Zambia and other jurisdictions in Africa and other parts of the world appear to have adopted this approach already and for the same reasons argued for by the World Bank.

Is the use of movable property as collateral for loans a new idea?

As a matter of law, the use of movable property as special security for the payment of a debt or generally the performance of an obligation is not new. For example, the law recognizes that a pledge can constitute special security over movable property. Equally, a notarial bond provides a means by which a debtor may hypothecate movable property without delivering it to the creditor in whose favour the bond is passed. Hire purchase agreements rest under similar principles.

It is therefore not disputed that the law can and should enable movable assets to be used as collateral to secure a loan agreement.

However, the legislative device that has been invoked through the expedient of the Bill in question is not without problems and the outcomes hoped to be achieved may not be realized if the Bill is enacted without amendment.

Will this new law mean cattle and goats may be used as collateral to secure bank loans? 

In a recent address to Parliament, Mr Patrick Chinamasa, the Minister of Finance, said the Movable Property Security Interest Bill would make it much easier for those with movable assets, such as livestock to get bank loans. This led to a flurry of newspaper headlines about how Zimbabwe plans to secure bank loans with cows. This interpretation is accurate in view of the fact that clause 2 of the Bill defines “movable property” as “any tangible or intangible property other than immovable property”. Livestock including cattle and goats would fall within the ambit of this definition.

The suggestion around references to livestock centres around the idea that farmers, especially rural farmers and beneficiaries of the land reform program in Zimbabwe will finally be able to obtain loans by using their livestock as collateral. One of the leading explanations that is given for the lack of productivity on Zimbabwe’s farms is the lack of access to capital for farmers.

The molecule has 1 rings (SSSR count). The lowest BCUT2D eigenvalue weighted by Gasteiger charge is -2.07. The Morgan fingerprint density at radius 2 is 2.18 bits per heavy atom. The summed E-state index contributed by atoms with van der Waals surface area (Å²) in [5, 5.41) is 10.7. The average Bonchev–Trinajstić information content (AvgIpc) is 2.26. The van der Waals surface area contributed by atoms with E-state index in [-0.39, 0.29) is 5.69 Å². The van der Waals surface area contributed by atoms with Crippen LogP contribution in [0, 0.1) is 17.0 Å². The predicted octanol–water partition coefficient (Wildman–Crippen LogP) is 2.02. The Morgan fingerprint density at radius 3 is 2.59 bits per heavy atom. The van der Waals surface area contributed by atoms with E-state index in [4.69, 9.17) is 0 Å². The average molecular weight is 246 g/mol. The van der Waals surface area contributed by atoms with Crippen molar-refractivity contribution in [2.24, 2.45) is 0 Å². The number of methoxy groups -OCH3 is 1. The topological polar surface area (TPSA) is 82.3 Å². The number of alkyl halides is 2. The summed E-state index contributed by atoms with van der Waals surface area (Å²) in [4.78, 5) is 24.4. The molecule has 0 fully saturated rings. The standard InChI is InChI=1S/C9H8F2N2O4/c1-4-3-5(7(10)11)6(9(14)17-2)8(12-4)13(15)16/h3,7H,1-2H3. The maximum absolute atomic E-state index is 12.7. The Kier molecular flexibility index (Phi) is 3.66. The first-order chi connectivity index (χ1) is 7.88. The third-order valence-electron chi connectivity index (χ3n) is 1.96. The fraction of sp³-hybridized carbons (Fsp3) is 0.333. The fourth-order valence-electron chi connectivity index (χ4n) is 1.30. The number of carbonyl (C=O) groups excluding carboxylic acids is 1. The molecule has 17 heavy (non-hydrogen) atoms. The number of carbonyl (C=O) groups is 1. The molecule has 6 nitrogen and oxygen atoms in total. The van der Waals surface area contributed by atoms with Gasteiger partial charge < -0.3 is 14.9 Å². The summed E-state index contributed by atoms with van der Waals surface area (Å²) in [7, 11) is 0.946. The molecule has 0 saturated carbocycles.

What is the solution to the “collateral problem” farmers face?

According to clause 4 of the Bill, a new department known as the Collateral Registry will be created by the new law. Clause 5(1) of the Bill states that the purpose of the Registry is “to facilitate commerce, industry and other socio-economic activities by enabling individuals and businesses to utilise their movable property as collateral for credit”.

The difficulties that many a new farmer has experienced in raising capital are well documented. However, if the government were genuine about empowering the rural farmer, it would start by giving the rural farmer or tiller of agricultural land security of tenure. According to section 72(2) of the Constitution of Zimbabwe, which is the supreme law of the land, all agricultural land vests in the State. This means that no farmer in Zimbabwe holds title to his land. It follows that no farmer in Zimbabwe can use his land as collateral to secure a loan.

With all due respect, the government cannot approbate and reprobate – claim to be empowering small business, particularly farmers, by introducing laws that expand the notion of real security and in the same breath continue to deprive farmers of the most potent form of real security – title to land. Land tenure in the agricultural sector has worked before. Why not revert to a winning formula? This is what I would have expected the World Bank consultant to be devoting his or her energies to. The re-awakening of the Zimbabwean economy is not a matter of ticking boxes or applying without thought or amendment a notion that has been applied in other jurisdictions. It is a matter of addressing the fundamental cause of the problem, with appropriate regard to the context of the nation where the problem exists.